Wednesday, August 28, 2013
Howard's End and What We're Reading Wednesday
I finished Howards End by E. M. Forster about a week ago and I've been thinking ever since about what to write about it.
The thing is, I liked it but I didn't like it. Its a fairly interesting story with an intriguing heroine, Margaret Schlegel, but Forster is attempting to make a social commentary using storytelling. This almost always spells disaster. I'd say the development of most the characters really takes the hit. Margaret's sister Helen, becomes the epitome of the artistic, spiritual person rebelling against the capitalistic tendencies of the day, while Henry Wilcox, Margaret's husband, is simply a raging materialist. There seem to be little shades of real character until the ending, which makes for tough reading at times.
Despite this however Forster still comes away as an astounding writer. Not an astounding writer in terms of plots, characters, and even ideas or themes, but every once in a while a passage comes along which contains such beauty in terms of prose, description, and acute observational insight that it stops you in your tracks. Although a fleeting fancy, I think these passages make Forster worth reading, at least once.
I liked the idea of the story. Margaret and her sister Helen are artistic-types, who survive comfortably on a legacy of money, but they are actively concerned about the societal ills that plague post-Victorian British society and the relationship between rich and poor classes. They want to make things better for the poor, but like many rich then and now, have such a small understanding of what poverty means and how to help. They come into contact with the Wilcox family, a upper class family whose wealth has come from hard work and commercial success. The Wilcox's embody an upper class who looks down on those with less as a matter of personal fault and lack of initiative, they seem unfeeling towards those with less. As the Wilcox's and Schlegel sisters mix their differing world views collide and its only Margaret who can envision any peace being reached.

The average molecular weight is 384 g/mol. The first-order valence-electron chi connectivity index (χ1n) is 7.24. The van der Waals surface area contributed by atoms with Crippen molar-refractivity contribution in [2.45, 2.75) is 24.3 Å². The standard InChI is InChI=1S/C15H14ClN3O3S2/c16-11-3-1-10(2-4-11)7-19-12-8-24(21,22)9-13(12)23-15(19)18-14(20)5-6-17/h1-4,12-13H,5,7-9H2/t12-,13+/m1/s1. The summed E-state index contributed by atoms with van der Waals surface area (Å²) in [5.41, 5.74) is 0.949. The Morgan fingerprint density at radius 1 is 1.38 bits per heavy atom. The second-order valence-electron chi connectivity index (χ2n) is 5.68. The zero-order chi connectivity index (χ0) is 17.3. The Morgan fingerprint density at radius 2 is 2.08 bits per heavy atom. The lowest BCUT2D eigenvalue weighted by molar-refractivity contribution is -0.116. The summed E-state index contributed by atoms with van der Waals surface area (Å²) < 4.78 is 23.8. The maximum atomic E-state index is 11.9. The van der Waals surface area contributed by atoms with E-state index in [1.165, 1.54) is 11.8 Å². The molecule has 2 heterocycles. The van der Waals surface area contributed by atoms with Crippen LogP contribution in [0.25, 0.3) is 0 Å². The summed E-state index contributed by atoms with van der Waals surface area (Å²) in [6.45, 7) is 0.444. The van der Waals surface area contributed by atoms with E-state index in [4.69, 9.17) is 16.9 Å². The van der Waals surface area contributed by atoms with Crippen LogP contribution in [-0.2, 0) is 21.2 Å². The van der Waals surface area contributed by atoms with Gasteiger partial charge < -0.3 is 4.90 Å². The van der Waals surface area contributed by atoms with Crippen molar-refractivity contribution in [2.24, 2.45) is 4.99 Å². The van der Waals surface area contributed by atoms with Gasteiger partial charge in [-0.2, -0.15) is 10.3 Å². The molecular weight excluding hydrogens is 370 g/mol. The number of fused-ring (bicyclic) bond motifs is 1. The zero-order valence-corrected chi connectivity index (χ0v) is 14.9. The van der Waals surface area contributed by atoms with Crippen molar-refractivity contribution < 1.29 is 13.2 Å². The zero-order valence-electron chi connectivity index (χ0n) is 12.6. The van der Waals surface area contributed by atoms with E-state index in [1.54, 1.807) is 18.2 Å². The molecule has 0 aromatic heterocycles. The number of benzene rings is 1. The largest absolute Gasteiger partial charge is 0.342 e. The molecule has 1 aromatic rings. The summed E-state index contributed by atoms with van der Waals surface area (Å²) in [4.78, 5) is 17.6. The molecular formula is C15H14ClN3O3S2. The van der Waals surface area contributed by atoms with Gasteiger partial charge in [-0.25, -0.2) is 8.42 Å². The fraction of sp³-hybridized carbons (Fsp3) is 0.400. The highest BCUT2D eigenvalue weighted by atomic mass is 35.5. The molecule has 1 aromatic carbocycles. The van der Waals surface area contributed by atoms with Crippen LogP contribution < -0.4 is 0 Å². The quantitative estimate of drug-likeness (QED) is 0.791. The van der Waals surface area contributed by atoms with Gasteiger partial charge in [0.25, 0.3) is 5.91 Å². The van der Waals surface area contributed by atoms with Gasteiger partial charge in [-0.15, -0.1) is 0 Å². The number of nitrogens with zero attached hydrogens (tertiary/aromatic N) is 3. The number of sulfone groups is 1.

Margaret marries Henry Wilcox, the family's patriarch after the death of his wife, Margaret's friend. Margaret admired Mrs. Wilcox's love of home and its importance, although her death came before Margaret could understand it completely. Henry Wilcox falls in love (and term is used as a bit of a stretch here) with Margaret and their marriage rocks both their families. Both families come in contact with the Bast's, a couple from the bottom of the economic ladder whom Helen seeks to help and Mr. Wilcox be rid of, the Bast's propel the plot until its surprising ending.
I don't want to give to much away of the plot that deals with the Bast's because I feel that its surprising conclusion was the better part of this novel. I did not see the ending coming in quite that fashion. And yet, I was pleased that Margaret's balance wins over both philosophical extremes in her sister and husband.
Have you read Howards End ? Was it a classic? I haven't seen the movie - which seems impossible because I'm Emma Thompson's biggest fan, I swear - but I hope to this weekend so I'll let you know how I compare the two versions!
Linking with the great readers at What We're Reading Wednesday over at Housewifespice!